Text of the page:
The Washington PostDemocracy Dies in Darkness

The 11-year-old boy who fled Ukraine alone was displaced by war before — he fled Syria as a baby

An 11-year-old boy from Ukraine who traveled hundreds of miles to Slovakia with a plastic bag, a passport and a phone number written on his hand. (Courtesy of Mario Bona/Slovak Police Force)
3 min

An 11-year-old Ukrainian boy who fled to Slovakia alone — with a plastic bag, a passport and a telephone number scrawled on his hand — was hailed by authorities. But it was not the first time fighting had uprooted the child, whose family fled Syria’s war about a decade ago.

His safe escape from Ukraine, traveling hundreds of miles by train on his own, marked a bright moment this week in a conflict that has escalated since Russian troops marched into the country. It showed “fearlessness and determination worthy of a real hero” from a boy whose smile has “won everybody’s hearts,” Slovakia’s Interior Ministry wrote on Facebook as the minister met with the child he called “Little Hassan.”

Once the boy crossed the border, volunteers used the number on his hand to contact his siblings in the Slovak capital, and they were reunited.

“We thought maybe one of us could go back to Ukraine and take him, but it was very dangerous, and it was very surprising when he crossed,” one of the boy’s teenage sisters, Luna, told The Washington Post. “It’s the best thing that happened because I was scared for him.”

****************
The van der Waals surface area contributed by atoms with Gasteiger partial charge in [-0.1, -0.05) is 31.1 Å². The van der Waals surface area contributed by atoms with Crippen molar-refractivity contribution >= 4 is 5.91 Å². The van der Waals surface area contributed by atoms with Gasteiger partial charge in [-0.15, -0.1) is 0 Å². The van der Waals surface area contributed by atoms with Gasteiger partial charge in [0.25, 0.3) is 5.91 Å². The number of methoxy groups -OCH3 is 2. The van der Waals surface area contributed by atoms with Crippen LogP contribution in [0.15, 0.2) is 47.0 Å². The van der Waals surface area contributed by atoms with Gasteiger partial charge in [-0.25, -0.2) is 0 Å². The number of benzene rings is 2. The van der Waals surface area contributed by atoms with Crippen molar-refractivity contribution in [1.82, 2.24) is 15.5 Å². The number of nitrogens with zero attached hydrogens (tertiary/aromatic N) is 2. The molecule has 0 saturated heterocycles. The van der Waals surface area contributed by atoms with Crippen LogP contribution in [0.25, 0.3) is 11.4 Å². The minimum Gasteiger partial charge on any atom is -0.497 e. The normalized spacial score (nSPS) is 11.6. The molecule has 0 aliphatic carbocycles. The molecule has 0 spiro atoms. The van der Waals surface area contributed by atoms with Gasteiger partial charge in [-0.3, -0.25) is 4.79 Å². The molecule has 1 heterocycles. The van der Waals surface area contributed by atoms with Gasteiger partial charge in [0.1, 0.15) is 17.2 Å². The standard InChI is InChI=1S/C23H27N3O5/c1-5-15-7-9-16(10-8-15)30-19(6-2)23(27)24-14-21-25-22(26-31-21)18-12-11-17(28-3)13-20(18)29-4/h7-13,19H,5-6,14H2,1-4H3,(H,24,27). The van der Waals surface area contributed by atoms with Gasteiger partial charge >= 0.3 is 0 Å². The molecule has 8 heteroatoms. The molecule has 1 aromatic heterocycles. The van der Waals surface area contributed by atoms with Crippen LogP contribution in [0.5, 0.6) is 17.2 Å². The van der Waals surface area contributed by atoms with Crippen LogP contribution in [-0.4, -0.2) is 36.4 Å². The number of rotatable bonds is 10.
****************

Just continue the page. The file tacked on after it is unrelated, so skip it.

In historic crisis, 2 million people have fled Ukraine since the start of Russian invasion, U.N. says

She said Hassan was a baby when they left Syria: “He was very small and doesn’t remember. I was glad for it and I hoped he would never see such war.”

The siblings moved to their mother’s native country, Ukraine, after spending their early childhood in Syria — where Russia is also embroiled in war since intervening with airstrikes to back Damascus. Luna said their Syrian father disappeared in the conflict there, “but I remember him.”

In a tearful video shared by Slovak authorities, the boy’s mother, Yulia Pisetskaya, said she was a widow and was unable to leave their home in Ukraine’s Zaporizhzhia region because she was caring for her mother, who could not move on her own.

“I am very grateful that they saved the life of my child,” the mother said, according to a translation posted by Slovakia’s embassy in London. “In your small country, there are people with big hearts.”

Half of the 2 million people driven from Ukraine by the Russian assault are children, according to UNICEF. The scale of the exodus announced by the United Nations on Tuesday has equaled in less than two weeks the historic flow of mainly Syrian refugees into Europe in 2015 and 2016.

The European Union has enacted unprecedented measures for the new refugees within its borders, breaking with past resistance to others seeking refuge. Under recently declared rules, Ukrainian nationals can get temporary protection anywhere within the 27-country bloc for up to three years.

Suddenly welcoming, Europe opens the door to refugees fleeing Ukraine

With more people on the run, U.N. agencies have urged neighboring countries to quickly identify and register unaccompanied or separated children fleeing Ukraine because they could face “heightened risk of violence, abuse and exploitation.”

After his escape, Hassan recounted a tiring journey on trains crammed with Ukrainians trying to flee and help from strangers along the way, his sister said. “He’s very proud” that people in Slovakia and others have dubbed him a hero, she added, laughing. “He tells me, ‘Luna, I’m a hero!’ ”